My green skin is naturally marked by the tears of the Xiang Goddess; My scaly shoots pass on the scent of history.
My leaves will never change their color in frost;
The beauty of my misty twigs can never be concealed. Few have understood me since the death of Wang Huizhi;
Since ancient times I have been known through brush and ink.
"You venerable immortals have all composed poems like phoenixes breathing out pearls," Sanzang said. "There is nothing I can add. I am deeply moved by the great favour you have shown me. But it is late now and I do not know where my three disciples are waiting for me. I cannot stay any longer, and I must start finding my way back. I am profoundly grateful for your boundless love. Could you show me my way back?"
"Don't be so worried, holy monk," replied the four ancients, laughing. "An encounter like this is rare in a thousand years. The sky is fresh and clear, and the moon makes the night as bright as day. Relax and sit here for a little longer. At dawn we shall see you across the ridge. You will certainly meet your distinguished disciples."
As they were talking in came two serving maids in blue, each carrying a lantern of crimson silk. Behind them followed a fairy who was holding a sprig of apricot blossom as she greeted them with a smile. What did the fairy look like?
Her hair had the green of jade, Her face was pinker than rouge.
Her starry eyes were full of light and color; Her elegant eyebrows were like moth antennae.
She wore a red skirt with plum−blossom designs; And a light jacket of gray shot with red.
Her curved shoes were shaped like phoenix beaks, And her silk stockings were marked with mud.
This witch was as lovely as the woman on Tiantai, No less a beauty than the Zhou king's concubine.
"To what do we owe the pleasure of your visit, Apricot Fairy?" the old man asked as they bowed to her.
Returning their bows she replied, "I hear that you have a distinguished guest here and are exchanging poems with him. May I meet him?"
"Here he is," said the Eighteenth Lord, pointing him out. "You don't need to ask." Sanzang bowed to her but dared say nothing.
"Bring in the tea at once," she said. Two more serving girls in yellow, carried in a red lacquer tray on which were six fine porcelain tea−bowls with rare fruits in them and spoons lying across the top, as well as a copper−inlaid iron teapot in which was hot and fragrant tea. When the tea had been poured the woman showed glimpses of finger as delicate as spring onion shoots as she presented the porcelain bowls of it first to Sanzang and then to the four ancients. The last cup she kept for herself.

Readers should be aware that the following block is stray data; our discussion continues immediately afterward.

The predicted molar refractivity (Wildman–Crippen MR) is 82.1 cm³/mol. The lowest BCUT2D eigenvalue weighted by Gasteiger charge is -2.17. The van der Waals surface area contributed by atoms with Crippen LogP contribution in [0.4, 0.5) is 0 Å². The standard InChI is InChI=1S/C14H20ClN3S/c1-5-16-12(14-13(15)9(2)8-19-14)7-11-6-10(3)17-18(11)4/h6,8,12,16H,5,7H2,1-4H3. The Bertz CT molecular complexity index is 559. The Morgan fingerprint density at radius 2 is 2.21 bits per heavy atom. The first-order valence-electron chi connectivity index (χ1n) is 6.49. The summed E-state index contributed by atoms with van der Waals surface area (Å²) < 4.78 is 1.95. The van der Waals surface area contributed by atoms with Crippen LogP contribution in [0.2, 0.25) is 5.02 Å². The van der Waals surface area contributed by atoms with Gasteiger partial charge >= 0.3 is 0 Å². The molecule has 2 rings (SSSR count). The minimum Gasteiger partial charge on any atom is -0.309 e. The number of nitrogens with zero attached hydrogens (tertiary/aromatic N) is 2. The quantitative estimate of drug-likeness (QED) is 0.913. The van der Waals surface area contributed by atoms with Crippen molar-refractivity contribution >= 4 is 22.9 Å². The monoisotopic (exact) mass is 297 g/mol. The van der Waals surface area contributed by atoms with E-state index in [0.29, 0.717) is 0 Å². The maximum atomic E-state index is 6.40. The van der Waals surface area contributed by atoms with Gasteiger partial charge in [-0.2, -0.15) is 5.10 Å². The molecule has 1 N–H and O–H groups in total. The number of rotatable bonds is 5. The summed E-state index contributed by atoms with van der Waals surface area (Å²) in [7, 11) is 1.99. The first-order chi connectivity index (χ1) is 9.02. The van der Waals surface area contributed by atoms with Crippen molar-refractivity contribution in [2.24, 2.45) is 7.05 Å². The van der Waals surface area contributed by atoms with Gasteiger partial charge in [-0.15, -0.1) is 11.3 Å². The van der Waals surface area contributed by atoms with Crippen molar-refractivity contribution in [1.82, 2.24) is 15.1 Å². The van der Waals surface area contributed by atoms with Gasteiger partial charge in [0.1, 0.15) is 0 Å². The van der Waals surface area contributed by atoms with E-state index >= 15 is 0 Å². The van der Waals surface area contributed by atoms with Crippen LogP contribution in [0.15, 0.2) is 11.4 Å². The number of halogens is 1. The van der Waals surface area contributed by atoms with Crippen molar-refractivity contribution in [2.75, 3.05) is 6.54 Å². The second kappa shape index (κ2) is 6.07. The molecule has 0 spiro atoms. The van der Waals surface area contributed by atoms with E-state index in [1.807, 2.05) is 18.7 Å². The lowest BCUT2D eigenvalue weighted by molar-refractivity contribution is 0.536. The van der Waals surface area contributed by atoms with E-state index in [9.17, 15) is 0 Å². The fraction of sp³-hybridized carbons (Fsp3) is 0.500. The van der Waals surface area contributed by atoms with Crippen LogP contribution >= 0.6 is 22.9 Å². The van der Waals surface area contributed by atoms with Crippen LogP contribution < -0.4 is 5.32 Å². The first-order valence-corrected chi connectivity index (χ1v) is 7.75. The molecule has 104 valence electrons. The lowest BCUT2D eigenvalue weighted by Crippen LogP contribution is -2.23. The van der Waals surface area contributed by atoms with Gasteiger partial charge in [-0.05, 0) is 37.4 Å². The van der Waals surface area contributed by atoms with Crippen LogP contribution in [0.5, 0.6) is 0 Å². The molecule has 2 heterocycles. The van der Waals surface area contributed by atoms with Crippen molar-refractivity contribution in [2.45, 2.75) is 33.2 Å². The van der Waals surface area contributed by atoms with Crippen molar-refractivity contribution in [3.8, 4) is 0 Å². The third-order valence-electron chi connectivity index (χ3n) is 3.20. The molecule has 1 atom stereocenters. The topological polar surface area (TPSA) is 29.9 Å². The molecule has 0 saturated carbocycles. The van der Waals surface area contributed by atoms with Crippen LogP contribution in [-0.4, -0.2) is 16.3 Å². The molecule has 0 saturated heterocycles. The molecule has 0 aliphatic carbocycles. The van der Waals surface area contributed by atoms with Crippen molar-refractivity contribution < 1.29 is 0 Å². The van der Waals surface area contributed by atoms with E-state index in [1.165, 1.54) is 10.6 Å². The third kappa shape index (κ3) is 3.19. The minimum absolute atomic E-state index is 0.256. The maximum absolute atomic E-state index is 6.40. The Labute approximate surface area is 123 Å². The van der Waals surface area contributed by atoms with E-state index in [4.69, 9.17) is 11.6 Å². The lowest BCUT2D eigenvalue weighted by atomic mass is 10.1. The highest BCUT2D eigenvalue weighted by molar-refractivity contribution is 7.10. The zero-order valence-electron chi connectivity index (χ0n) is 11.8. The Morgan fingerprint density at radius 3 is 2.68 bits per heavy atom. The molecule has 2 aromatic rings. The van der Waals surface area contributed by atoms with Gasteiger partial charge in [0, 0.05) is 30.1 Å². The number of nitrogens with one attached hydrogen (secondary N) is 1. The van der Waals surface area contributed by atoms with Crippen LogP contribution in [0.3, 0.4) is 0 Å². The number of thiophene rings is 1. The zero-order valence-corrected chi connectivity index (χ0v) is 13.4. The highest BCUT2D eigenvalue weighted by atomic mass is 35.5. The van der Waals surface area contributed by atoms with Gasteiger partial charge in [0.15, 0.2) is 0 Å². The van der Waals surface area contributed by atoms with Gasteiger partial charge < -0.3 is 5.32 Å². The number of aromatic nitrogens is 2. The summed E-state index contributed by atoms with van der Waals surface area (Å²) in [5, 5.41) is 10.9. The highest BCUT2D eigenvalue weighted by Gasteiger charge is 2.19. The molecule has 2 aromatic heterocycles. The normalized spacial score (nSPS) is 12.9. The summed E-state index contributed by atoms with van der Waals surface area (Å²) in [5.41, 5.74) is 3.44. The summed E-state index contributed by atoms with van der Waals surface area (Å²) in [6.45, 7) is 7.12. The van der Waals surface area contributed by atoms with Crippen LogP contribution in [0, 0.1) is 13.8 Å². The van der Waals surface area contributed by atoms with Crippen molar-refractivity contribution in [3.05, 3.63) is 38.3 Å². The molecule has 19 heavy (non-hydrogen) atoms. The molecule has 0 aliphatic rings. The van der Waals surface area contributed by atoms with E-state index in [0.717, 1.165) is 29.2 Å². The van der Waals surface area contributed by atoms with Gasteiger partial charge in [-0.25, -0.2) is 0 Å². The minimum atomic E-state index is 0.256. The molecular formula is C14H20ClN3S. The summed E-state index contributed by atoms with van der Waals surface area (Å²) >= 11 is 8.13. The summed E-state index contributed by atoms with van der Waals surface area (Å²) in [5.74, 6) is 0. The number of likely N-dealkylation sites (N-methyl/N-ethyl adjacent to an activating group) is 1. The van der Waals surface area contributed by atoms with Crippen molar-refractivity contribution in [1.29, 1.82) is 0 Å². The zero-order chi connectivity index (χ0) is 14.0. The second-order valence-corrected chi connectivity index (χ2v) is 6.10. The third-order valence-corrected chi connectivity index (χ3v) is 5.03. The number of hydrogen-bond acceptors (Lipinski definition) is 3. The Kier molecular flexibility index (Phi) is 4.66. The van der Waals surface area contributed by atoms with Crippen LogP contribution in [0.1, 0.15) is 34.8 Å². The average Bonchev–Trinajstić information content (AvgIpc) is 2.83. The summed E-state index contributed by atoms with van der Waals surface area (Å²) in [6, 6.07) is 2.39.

Only when Master Emptiness invited the Apricot Fairy to sit down did she do so. After they had drunk the tea she leant forward and said, "As you ancient immortals have been having so delightful an evening could you tell me some of the choicest lines you've composed?"
"Our stuff was just vulgar rubbish," Cloud−toucher replied. "But this holy monk's verses were truly superb examples of high Tang poetry."
"Please let me hear them if you will," the fairy said, whereupon the four ancients recited Sanzang's two poems and his exposition of the Dhyana dharma. The woman, whose face was all smiles, then said, "I'm completely untalented and shouldn't really be making a fool of myself like this, but hearing this wonderful lines is an opportunity too good to waste. Could I cobble together a verse in the second rhyme pattern?" She then recited these lines:
The Han Emperor Wu first made my name;
In Zhou times Confucius taught under my shade.
Dong Feng loved me so much he planted a wood of me; Sun Chu once offered my jelly in sacrifice.
Soft is my pink and rain−fed beauty;
The misty green is shown and yet concealed. When over−ripe I have a touch of sourness; Each year I fall beside the fields of wheat."
When the four ancients heard the poem they were all full of admiration for it. "How elegant it is," they said, "and how free of worldly dust. At the same time the lines have something of the awakening of spring in them. 'Soft is my pink and rain−fed beauty.' That's good. 'Soft is my pink and rain−fed beauty.'"
"You're too kind−−it quite alarms me," she replied. "The holy monk's lines that I heard just now were like brocade from the heart or embroidery in words. Could you be generous with your pearls and teach me one of those verses?" The Tang Priest dared not reply.
The woman was evidently falling for him and moving closer and closer, pressing herself against him and whispering to him, "Noble guest, let's make the most of this wonderful night for love. What are we waiting for? Life is short."
"The Apricot Fairy admires you completely, holy monk," said the Eighteenth Lord. "You must feel something for her. If you don't find her adorable you have very poor taste."
"The holy monk is a famous gentleman who has found the Way," said the Lone Upright Lord, "and he wouldn't possibly act in a way that was at all improper. It would be quite wrong of us to do things like that. To ruin his reputation and honour would be a very mean thing to do. If the Apricot Fairy is willing Cloud−toucher and the Eighteenth Lord can act as matchmakers while Master Emptiness and I act as the guarantors of the wedding. It would be excellent if they married."